Last week, we saw the full measure of Republican cruelty. Discarding decades of precedent, the House GOP stripped the nation’s food stamp program from the farm bill, with the unambiguous intent of depriving poor Americans of basic sustenance.
The food stamp program provides 47.8 million Americans — one in every seven — an average of about $133 per month to help buy groceries. That’s $4.43 per day — a pittance. The total cost of the program is a modest $80 billion per year, out of a total federal budget of $3.8 trillion. Enrollment has increased 70 percent between 2006 and 2011, during which time the unemployment rate increased 97 percent. Cause and effect is pretty clear.
According to the Congressional Budget Office, cuts to the deficit in the House bill are smaller than those in the Senate bill — which preserved food assistance for the poor — and far smaller than the $37.8 billion cut in President Obama’s budget. In addition, the bill removes the typical five-year expiration for subsidies, making them permanent. “It is a staggering bait-and-switch that will bury taxpayers under billions of subsidies in perpetuity,” said Steve Ellis of the conservative Taxpayers for Common Sense.
And this isn’t money spent on needy farmers. A quarter of federal subsidies go to just 4 percent of agribusinesses, as the family farm continues to become a relic of the past. While Republicans demand means testing for social net programs, the wealthiest agricultural businesses are plied with free money, regardless of need. The bulk of subsidies are spent on grains, oilseeds and cotton, not healthy fruits and vegetables. A new Price Loss Coverage program guarantees agribusinesses 85 percent of the revenue they received the prior year — that means if food prices fall over the next decade, the federal government will be on the hook for billions more in direct payouts. And taxpayers subsidize 15 private insurers to the tune of $1.3 billion to run the program. Republicans sure do have an odd definition of “free market.”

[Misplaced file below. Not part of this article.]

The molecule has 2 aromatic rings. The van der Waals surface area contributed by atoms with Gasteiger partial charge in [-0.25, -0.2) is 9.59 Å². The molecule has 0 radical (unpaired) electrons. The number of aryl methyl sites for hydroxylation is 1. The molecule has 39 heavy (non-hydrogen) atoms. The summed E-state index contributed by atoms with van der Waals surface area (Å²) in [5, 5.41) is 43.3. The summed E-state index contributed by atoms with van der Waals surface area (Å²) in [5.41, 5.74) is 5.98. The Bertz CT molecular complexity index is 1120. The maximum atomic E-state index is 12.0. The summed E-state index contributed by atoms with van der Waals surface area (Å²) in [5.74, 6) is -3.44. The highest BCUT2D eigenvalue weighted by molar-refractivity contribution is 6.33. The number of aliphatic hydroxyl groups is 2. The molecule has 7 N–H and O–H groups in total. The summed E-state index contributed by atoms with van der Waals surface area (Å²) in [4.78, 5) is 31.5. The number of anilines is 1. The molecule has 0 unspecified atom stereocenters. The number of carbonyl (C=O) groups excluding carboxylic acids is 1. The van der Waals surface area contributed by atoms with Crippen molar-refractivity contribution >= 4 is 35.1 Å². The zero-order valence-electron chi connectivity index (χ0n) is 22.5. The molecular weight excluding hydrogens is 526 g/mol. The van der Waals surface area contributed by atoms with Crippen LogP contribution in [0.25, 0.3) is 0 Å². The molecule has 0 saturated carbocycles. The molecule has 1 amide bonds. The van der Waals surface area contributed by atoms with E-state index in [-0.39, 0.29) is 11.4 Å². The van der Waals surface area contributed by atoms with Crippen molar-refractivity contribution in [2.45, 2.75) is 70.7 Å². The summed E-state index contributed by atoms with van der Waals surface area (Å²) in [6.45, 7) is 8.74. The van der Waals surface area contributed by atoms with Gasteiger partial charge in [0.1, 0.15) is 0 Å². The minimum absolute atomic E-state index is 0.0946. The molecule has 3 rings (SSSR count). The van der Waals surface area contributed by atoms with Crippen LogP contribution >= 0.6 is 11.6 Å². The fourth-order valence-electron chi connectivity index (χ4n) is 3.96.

Moreover, the farm bill continues to subsidize the marketing budgets of these agricultural interests. There’s $200 million allocated to help impoverished corporations like McDonald’s, Nabisco, Fruit of the Loom and Mars market their wares. And then there’s the price supports.
For example, Americans pay twice as much for sugar than consumers in other countries due to outdated trade restrictions, pricing targets and quotas intended to prop up the domestic sugar industry. Current law doesn’t just cost jobs in the confectionary industry; it also costs Americans another $3.5 billion per year at the checkout counter, according to an Iowa State University study.
And while many Republicans voted against the original failed House farm bill, trumpeting fiscal responsibility, all but 12 ended up voting for the second version. The only difference? The omission of the food stamp program.
Republicans are apparently fine with federal policy that grows the size of government, distorts the free market and costs Americans billions both in their taxes and at the store. But $4 per day to feed hungry children? That’s out of bounds! And that’s par for the course for the modern, mean-spirited Republican Party.
Moulitsas is the publisher and founder of Daily Kos (dailykos.com).